We can change things by calling out ageist views and not subscribing to them ourselves. We need to be aware.
Ageism can make us our own worst enemies. When we believe everything is downhill from here, chances are this is what we will experience.
Positive viewpoints can become toxic but negativity surrounding older age is not realistic either. Life after 50 is not all up or down. Like other phases in our lives, our perspective can color our experience.
For example, have you ever considered how a positive belief system about aging might impact the quality and quantity of your own life? The important part here is that this must be a positive belief system, not fake positivity.
I recently completed Becca Levy‘s deep dive into how our belief system about age affects how we age and highly recommend “Breaking the Age Code“. One of the things I love about Levy’s book is she just doesn’t just point to the science behind her hypotheses, she shares actual tools to help change your belief system. If you are so inclined, of course.
Ageism is defined as the stereotyping and discrimination against older adults. Most of us think about this in regards to the workplace, but ageism goes far deeper than that. It can involve a lack of inclusion, access to quality medical care, false stereotypes and negative perspectives on age. For example, we chalk an ailment up to older age when age might actually have little to do with it.
When I worked in the outdoor retail industry as a merchandising consultant, I did an exercise Levy recommends. The exercise can involve magazines, social media, or the television, but the goal is to spend a few days logging the number of negative age stereotypes you encounter. These stereotypes could be blatant, such as the classic “I’ve fallen and I can’t get up,” or more subtle. A subtle example would be consistent marketing to a younger age group as if that age group is the only demographic that enjoys active pursuits or that only features young-looking models. Or, it can be subtle purely because of the negative image used to accompany an ad. Advertising that tells you that you need a certain face cream to fix your older skin or that all older people don’t understand technology.
The point of this exercise is to appreciate your awareness of the subliminal messaging that surrounds you. Such things influence our mindsets in ways we might not recognize.
We might complain about ageism as if it is something done to us as opposed to the belief system we harbor. There is no doubt ageist perspectives permeate American culture, but have you ever considered how your own views contribute to this?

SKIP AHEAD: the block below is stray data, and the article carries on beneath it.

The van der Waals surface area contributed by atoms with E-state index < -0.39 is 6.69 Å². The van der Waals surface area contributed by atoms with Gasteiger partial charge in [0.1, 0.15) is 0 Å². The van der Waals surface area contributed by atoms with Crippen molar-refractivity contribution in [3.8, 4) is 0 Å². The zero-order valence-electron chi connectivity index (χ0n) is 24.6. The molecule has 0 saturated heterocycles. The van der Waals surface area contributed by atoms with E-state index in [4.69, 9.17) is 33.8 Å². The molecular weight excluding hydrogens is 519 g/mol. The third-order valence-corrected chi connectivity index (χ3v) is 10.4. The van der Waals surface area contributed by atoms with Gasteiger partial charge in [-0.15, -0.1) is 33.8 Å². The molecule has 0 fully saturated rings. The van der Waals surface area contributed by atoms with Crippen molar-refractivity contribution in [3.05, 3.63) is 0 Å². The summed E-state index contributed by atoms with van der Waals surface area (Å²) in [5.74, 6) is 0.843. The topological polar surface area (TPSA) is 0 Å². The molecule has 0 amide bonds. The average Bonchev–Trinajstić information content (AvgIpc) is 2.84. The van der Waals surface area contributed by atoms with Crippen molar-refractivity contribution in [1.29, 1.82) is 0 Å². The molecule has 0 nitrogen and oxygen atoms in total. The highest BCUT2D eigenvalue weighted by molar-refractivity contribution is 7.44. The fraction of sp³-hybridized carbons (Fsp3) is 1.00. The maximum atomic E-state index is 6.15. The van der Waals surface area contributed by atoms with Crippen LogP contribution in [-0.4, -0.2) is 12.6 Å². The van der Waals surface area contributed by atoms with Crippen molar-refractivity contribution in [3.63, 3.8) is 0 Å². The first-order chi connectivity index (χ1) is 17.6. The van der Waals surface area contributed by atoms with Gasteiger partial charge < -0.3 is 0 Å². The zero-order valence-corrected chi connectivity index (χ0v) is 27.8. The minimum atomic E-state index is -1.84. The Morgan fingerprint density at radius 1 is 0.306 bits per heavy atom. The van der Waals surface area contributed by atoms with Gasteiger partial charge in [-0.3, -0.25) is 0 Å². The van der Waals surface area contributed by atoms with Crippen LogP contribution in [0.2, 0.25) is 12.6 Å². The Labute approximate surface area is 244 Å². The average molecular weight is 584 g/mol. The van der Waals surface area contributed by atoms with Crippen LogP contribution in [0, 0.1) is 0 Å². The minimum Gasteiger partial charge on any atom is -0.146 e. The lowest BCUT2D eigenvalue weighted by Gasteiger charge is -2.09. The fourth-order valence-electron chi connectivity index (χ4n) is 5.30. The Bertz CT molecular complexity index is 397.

When we joke about being over the hill, chalk up forgetting where our keys are to ‘senior’ moments, and believe our sore knees are purely due to age, what message do you think such statements give to the younger generations? What story are we telling ourself about the process of getting older? Might we be telling our children or younger contemporaries a negative story about age? One that they will embody?
Right around 60, or overnight it seemed, I became an older person. I held a somewhat negative belief system as this birthday approached. But something felt off. My experience didn’t feel negative, in fact, I felt stronger and more confident as a woman in her 60’s. But so much of the messaging around me, including from friends, was negative. Paying attention to outside influences improved my own perspective about getting older.When I realized this negativity was not the way I felt in my heart but was subliminal, I began Our Stories Today. This isn’t to say that there aren’t real challenges with advanced age, but I don’t believe it’s ‘all downhill from here.’
The good news, according to Levy, is you can change your belief system. Levy’s research estimates positive belief systems surrounding aging extend life expectancy by 7.5 years. What I found far more exciting was that this improves more than the quantity of our older years, it improves the quality of those years. At the end of “Breaking The Age Code” are thoughts about how to do just that.
That alone warrants the cultivation of awareness and a positive belief system.
We all benefit by working to understand how ageist belief systems not only affect our care of the aging, but how these negative beliefs affect how we, ourselves, will enjoy our own later decades. Our attitude can benefit our physical health outcomes as well.
We can change things by calling out ageist views and not subscribing to them ourselves.
There are people that hold deeply negative fears and beliefs about getting older and others who meet their increasing years with a sense of humor and inner gentleness. Who do you think has a happier existence?
When we write off older community members or talk about them like they are daft, we buy into an ageist belief system.
I will die one day. Until then, I plan to live. Loudly and independently for as long as possible. In celebration of my one precious life.
There is so much yet to see and to do.
And I intend to harness this adventure. Join me?